My political identity is rooted in my social and cultural identities, my unique personal beliefs, and my lived experience. This political identity is emerging rather than fixed; over time it has evolved and expanded to encompass my deeper and broader understanding of the world in which I live.
My first political experience was campaigning for Guy Kratzer, who was then running for reappointment to Allentown City Council. My job, as a very young child, was to hand out nail files sporting his name to voters as they entered the polls at Muhlenberg Elementary School. I believe this was 1979, but my memory could be mistaken. I suspect that one of my sisters was a student in Mrs. Kratzer’s social studies class at Trexler Middle School at that time. My second memory is my father running for school board in 1980. In Mrs. Helwig’s kindergarten classroom that same year, I voted for Ronald Regan in a mock election. I didn’t vote for him because I supported his platform, but because brown seemed to be the most presidential color to me at the time (it was a color matching game). For the next few years, my political memory is limited to the occasional whimsical wearing of one of my J.D. for Mayor buttons.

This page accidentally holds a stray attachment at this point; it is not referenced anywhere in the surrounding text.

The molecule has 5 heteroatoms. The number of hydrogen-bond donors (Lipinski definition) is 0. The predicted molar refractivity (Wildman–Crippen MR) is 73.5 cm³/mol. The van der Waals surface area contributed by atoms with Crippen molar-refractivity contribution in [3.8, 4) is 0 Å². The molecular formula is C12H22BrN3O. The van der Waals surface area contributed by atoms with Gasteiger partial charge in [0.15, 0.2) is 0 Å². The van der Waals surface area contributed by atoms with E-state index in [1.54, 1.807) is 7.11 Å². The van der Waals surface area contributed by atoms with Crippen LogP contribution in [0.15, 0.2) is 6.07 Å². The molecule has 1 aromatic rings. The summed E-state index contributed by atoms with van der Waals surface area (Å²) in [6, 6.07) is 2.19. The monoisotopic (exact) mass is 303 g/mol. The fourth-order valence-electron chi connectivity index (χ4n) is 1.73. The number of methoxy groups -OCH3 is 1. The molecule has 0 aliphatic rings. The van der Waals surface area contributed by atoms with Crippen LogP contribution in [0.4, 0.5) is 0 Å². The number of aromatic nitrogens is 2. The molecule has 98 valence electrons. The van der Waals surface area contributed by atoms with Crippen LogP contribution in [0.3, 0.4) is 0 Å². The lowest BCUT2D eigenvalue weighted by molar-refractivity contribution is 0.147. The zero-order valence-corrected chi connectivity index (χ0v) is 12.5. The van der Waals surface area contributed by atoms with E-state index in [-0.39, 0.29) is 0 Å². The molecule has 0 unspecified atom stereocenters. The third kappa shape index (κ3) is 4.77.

In 1984, I feel that my political identity crystallized with the presidential election and my work to support Geraldine Ferraro for vice president. I was nine years old. In my elementary school class, again at Muhlenberg (apparently the epicenter of my political emergence), we formed teams based on who we would like to support. I chose Mondale/Ferraro because, despite the fact that most of my family is Republican, my parents were solid Democrats. I noticed generalized social and cultural differences between the Mondale/Ferraro group and the Regan/Bush group. This was the first time that I felt like part of a group, that I belonged somewhere in the social sphere. I felt as though I had arrived.
I especially loved supporting a woman for this important political position, which seemed totally natural to me. It never occurred to me that a woman could not do whatever the heck she wanted to do, or that she would be discouraged from doing so by others. While I didn’t appreciate the significance of this historical moment at the time, I am so grateful to have lived through it and to have been a part of it, even if only in a very small way. I cannot imagine who I would be if it were not for Geraldine Ferraro.
By the way, I think the official presidential color should be purple.